All the compostable material would be hauled to the composting facility, which was to be co-located with the co-generation incinerator. Unloaded, ground to a fine meal, and mixed with water, and enzymes to rot more quickly into high quality soil.

Unfortunately, the Federal government (EPA) intervened, making it financially impossible to actually complete.

The landfill exists, where it had been, right next to a major secondary rail line. The co-generation plant was built a few miles north of the landfill, along the same rail line. As previously mentioned, the transfer station was built at the area freight yard. Even the land was bought for the composting facility, at the same time the land for the co-gen plant was bought. The freight cars were all designed, bid proposals let, and accepted, and funding means worked out. The PRR, later Penn Central, even had offered to set aside a fleet of six GP class locomotives, specifically to haul the trains of the special cars around.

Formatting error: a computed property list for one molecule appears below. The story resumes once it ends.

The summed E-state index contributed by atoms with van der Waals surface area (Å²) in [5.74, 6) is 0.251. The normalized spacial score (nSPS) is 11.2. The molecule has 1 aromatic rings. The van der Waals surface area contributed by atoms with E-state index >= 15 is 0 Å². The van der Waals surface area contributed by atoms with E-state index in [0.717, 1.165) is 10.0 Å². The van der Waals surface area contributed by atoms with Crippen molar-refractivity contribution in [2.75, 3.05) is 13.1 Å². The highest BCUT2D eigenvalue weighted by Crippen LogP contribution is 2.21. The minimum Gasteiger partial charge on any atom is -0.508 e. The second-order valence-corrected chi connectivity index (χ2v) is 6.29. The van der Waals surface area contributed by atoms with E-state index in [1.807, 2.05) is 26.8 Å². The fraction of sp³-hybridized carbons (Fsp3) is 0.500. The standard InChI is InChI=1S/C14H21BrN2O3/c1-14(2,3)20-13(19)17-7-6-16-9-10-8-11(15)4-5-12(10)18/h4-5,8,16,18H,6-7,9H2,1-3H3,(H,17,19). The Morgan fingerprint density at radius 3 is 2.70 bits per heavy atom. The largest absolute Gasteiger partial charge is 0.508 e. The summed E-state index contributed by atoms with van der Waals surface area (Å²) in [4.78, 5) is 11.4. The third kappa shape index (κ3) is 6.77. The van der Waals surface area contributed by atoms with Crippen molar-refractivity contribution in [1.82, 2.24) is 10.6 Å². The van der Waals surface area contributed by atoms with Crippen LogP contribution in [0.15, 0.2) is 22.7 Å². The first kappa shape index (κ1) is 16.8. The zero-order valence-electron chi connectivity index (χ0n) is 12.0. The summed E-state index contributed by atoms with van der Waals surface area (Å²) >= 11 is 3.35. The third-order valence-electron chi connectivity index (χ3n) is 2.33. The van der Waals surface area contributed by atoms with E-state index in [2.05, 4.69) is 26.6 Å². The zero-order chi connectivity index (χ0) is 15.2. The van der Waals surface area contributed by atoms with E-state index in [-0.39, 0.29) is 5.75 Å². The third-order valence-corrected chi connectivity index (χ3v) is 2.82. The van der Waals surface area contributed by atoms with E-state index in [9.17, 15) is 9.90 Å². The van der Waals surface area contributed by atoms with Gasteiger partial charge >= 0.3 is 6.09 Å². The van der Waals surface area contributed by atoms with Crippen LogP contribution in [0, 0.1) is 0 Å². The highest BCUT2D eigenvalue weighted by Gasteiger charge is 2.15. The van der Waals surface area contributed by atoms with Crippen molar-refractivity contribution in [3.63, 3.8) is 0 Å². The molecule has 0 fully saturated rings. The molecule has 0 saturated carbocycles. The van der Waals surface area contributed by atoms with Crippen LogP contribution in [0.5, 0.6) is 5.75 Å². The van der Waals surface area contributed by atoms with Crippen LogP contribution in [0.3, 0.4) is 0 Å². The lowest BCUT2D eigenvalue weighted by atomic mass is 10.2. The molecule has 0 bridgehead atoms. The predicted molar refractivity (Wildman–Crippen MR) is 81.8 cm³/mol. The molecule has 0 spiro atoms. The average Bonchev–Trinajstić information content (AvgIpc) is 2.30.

Then the mighty EPA nixed the overall plan, over their "fear" of potential ground water contamination from the composting operations. Even when the local authority was willing to work with the EPA to meet their concerns, the EPA refused to sign off on the licensing, and the plan collapsed.

Now, instead of moving the trash, ash, and compost by rail, it all goes by truck, the volume of material has increased significantly since the late 70s, and EPA looks like the bureaucratic morons they are for failing to see the future.

Oh well, so on my buddies layout, we run trains as if the plan had gone into full effect, and I am currently making the compostable material hauling cars.

Horse




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Bill Gill
Fireman